To and from far corners of the earth, a semisecret flow of uranium, skilled scientists, and technology helps spread the knowledge needed to build and detonate nuclear weapons.
This newspaper, in a three-month probe, has unearthed new facets of this flow. Involved are Libya, the impoverished Saharan state of Niger, Pakistan, the Soviet Union, India, South Africa, and Israel.
* Libya, led by ambitious, expansionist, terrorist-supporting Col. Muammar Qaddafi, is buying up and stockpiling uranium. He plans to try to sell it in exchange for know-how that could be a shortcut to his dream of owning nuclear weapons.
He has just bought 1,212 tons from Niger, which is outside the framework of international safeguards. That framework requires countries selling uranium to report all sales to the International Atomic Energy Agency in Vienna.
The tonnage figure is in Niger's Gazette Officielle, confirmed and relayed to this newspaper by US diplomats in the capital of Niamey.
This newspaper's research casts doubt on whether Niger reports all its sales.
Israeli intelligence sources, experts in Vienna, and other analysts tell me that Tripoli is selling hundreds of tons of ''yellowcake'' uranium (the first stage of refinement after uranium is dug from the ground) to eager buyers, including Pakistan.
Pakistan is driving hard toward its own nuclear device. It will be able to explode one by the end of next year.
Israeli and Arab sources say Libya provided Pakistan with money and uranium during the 1970s and is now pressing President Zia ul-Haq for nuclear secrets in return. President Zia, whose relations with Colonel Qaddafi are cool, has so far refused. Israel watches with the utmost anxiety.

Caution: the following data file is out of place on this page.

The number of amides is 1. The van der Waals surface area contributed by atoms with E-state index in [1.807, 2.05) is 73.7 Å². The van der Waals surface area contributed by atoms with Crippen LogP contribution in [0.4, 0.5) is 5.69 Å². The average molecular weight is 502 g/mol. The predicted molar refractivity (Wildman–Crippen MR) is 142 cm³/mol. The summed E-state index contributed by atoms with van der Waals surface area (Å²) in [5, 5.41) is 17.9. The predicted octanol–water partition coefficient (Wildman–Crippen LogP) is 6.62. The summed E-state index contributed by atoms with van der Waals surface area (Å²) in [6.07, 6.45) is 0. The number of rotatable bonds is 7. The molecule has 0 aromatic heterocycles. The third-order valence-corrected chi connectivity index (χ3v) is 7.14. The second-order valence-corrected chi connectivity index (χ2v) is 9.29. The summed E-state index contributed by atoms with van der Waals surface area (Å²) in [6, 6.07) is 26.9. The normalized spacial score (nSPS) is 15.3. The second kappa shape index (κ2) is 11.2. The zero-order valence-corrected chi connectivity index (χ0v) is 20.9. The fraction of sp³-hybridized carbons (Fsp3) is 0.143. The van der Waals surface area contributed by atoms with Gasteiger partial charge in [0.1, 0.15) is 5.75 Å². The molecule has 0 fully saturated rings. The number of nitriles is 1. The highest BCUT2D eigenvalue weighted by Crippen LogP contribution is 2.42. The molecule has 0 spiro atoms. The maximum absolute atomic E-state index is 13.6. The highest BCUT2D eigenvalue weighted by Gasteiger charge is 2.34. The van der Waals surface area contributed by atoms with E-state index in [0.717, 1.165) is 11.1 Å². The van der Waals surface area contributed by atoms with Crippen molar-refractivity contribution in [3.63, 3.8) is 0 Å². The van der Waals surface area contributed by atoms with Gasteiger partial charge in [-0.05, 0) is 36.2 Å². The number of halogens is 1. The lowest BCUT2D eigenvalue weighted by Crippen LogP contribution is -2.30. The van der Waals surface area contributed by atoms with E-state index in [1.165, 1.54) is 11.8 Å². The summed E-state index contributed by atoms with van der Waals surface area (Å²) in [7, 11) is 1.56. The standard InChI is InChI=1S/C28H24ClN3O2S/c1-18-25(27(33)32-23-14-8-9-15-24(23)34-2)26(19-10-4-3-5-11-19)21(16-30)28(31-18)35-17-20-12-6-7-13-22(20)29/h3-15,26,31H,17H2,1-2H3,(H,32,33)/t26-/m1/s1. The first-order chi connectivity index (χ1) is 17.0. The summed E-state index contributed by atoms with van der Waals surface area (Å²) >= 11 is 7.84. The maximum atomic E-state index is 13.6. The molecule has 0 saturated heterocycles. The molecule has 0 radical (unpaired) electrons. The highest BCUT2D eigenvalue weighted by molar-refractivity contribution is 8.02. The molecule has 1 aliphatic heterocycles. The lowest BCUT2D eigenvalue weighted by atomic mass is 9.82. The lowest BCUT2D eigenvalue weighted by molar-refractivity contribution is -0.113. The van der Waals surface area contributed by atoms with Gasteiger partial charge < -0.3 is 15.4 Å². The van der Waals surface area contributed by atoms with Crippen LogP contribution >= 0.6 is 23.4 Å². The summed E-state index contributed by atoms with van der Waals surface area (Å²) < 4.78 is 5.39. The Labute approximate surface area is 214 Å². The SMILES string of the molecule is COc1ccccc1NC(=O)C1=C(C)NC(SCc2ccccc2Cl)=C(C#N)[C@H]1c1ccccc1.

''What if Pakistan needs money in a few years' time and does decide to sell Libya nuclear secrets?'' one Israeli official asked in an interview in Tel Aviv. ''Who will condemn Libya or Pakistan? Pakistan needs money. Islamic and third-world countries will oppose censure at the United Nations.''
Israel sent F-16 jets over Baghdad June 7 to bomb the Osirak reactor being built for Iraq by France. A major question for the world now is whether the Menachem Begin government in Jerusalem, or another, would bomb other reactors or installations to stop other Arab or Muslim countries from going nuclear.
* Libya had 65 students enrolled in nuclear engineering courses in US universities in the 1980-81 year, according to a computer analysis performed for this newspaper by the Institute of International Education in New York. The percentage of nuclear to ordinary students for Libya was much higher than the same percentage for other countries. The previous year the nuclear figure was 23 - one more than the 22 students Libya sent here to study petroleum engineering.
Details of the computer analysis appear below. They make it clear Libya is trying hard to develop a body of trained nuclear engineers - in a country that is only now receiving its first research reactor (from the Soviet Union). Hundreds more Libyans are studying nuclear technology in Western Europe and in Moscow.
* Libya, the Monitor has learned, is also engaging in some remarkably sophisticated and ambitious physics research - helped by the Soviet Union. The research worries Israel and has raised some scientific eyebrows elsewhere.